Sep 12, 2023
Is Oral Allergy Syndrome Dangerous?
4 minute read
When spring comes around, you may begin to experience the watery eyes, scratchy throat, and sneezy nose associated with hay fever. These allergy symptoms occur when a foreign substance – such as pollen or grass – comes into contact with your immune system. If you are allergic, your body will fight these “intruders”, so it signals different responses to your body to try to keep them out.
If you’ve ever bitten into an apple and gotten a similar reaction, you may have oral allergy syndrome.
What is Oral Allergy Syndrome?
Oral allergy syndrome (OAS) is an allergic reaction of the mouth, lips, tongue, and throat as a response to consuming certain fruits, vegetables, nuts, and spices.
It’s not exactly the same as a food allergy because you’re not technically allergic to the food itself, your immune system confuses certain proteins in some fruits, vegetables, nuts, and spices with pollen proteins. This triggers what's called a [cross reaction](https://www.aaaai.org/tools-for-the-public/conditions-library/allergies/oral-allergy-syndrome-(oas). Often, symptoms of OAS are much milder than the symptoms of common food allergies.
Individuals with hay fever or seasonal allergies to tree, grass or weed pollens are more likely to develop oral allergy syndrome than those who don’t experience seasonal allergies.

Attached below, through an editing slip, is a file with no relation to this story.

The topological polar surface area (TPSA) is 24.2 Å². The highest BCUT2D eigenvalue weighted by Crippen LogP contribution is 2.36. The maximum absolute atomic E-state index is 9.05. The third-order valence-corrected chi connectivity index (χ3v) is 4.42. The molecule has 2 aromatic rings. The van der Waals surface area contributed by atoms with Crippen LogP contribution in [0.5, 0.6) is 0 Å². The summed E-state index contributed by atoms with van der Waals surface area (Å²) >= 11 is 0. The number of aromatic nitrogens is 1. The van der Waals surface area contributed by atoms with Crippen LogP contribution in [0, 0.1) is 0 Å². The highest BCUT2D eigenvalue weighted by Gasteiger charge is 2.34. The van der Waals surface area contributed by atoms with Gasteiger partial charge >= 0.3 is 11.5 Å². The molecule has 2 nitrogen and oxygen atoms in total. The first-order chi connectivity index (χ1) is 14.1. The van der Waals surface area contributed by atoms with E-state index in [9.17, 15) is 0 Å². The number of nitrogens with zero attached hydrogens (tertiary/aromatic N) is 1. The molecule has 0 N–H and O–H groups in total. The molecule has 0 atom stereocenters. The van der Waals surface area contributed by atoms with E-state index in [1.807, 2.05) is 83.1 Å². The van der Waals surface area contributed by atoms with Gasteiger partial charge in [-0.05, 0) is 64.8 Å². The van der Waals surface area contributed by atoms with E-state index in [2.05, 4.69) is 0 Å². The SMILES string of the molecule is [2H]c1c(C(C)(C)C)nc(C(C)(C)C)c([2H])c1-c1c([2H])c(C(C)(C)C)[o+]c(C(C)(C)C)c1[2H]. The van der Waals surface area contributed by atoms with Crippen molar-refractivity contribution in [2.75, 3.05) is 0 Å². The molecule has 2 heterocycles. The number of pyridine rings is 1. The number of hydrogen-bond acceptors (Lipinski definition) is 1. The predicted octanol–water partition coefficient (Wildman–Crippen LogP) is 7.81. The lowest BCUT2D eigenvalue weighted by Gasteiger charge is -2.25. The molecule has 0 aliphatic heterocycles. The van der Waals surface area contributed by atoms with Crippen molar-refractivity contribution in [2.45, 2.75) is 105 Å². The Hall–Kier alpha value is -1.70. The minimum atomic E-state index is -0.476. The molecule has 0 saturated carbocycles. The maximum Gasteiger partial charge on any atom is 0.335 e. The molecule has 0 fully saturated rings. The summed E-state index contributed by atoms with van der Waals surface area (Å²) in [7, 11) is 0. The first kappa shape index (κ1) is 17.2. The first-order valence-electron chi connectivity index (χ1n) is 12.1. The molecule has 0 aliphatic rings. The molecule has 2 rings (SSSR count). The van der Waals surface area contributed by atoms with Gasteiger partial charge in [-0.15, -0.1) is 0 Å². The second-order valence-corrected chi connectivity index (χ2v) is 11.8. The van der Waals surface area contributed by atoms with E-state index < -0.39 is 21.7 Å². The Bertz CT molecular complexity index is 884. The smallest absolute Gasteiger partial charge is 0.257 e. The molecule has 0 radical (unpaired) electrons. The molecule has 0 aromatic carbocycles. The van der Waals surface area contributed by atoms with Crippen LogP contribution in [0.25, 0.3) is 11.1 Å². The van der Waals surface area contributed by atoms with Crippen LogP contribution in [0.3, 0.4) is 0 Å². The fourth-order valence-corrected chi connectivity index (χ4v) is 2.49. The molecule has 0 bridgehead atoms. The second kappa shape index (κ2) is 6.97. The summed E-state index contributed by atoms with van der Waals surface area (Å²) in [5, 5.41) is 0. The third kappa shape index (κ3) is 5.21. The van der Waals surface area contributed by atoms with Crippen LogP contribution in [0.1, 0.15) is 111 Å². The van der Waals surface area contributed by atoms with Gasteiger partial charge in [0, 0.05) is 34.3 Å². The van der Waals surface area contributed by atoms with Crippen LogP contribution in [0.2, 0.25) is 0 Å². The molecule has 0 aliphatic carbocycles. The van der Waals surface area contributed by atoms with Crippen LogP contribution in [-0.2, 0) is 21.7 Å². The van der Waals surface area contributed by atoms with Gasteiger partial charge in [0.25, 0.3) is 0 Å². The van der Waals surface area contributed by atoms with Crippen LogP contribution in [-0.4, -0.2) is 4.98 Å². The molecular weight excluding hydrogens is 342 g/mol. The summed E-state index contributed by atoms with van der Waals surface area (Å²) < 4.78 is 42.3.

OAS tends to appear in teenagers and young adults. You could be enjoying a delicious pear – a fruit you’ve eaten your entire life without issue – and feel an itchy or numbing sensation on your lips and tongue. This may be the start of OAS cross-reactivity.
What Causes OAS?
As the immune system mistakens proteins found in certain fruits and vegetables for pollen allergens, it defends itself by communicating a series of responses to flush out any “pollen” invasions. You can find the most common pollen types with their associated foods here:
Birch Pollen: Apple Almond Carrot Celery Cherry Hazelnut Kiwi Peach Pear Plum
Alder Tree Pollen: Celery Cherry Apple Almond Hazelnut Peach Pear Parsley
Ragweed Pollen: Banana Cucumber Melons Sunflower seeds Zucchini White potato
Mugwort Weed Pollen: Aniseed Bell pepper Black pepper Broccoli Cabbage Caraway Cauliflower Chard Coriander Fennel Garlic Onion Parsley
Timothy and Orchard Grass Pollen: Orange Peach Tomato Watermelon White Potato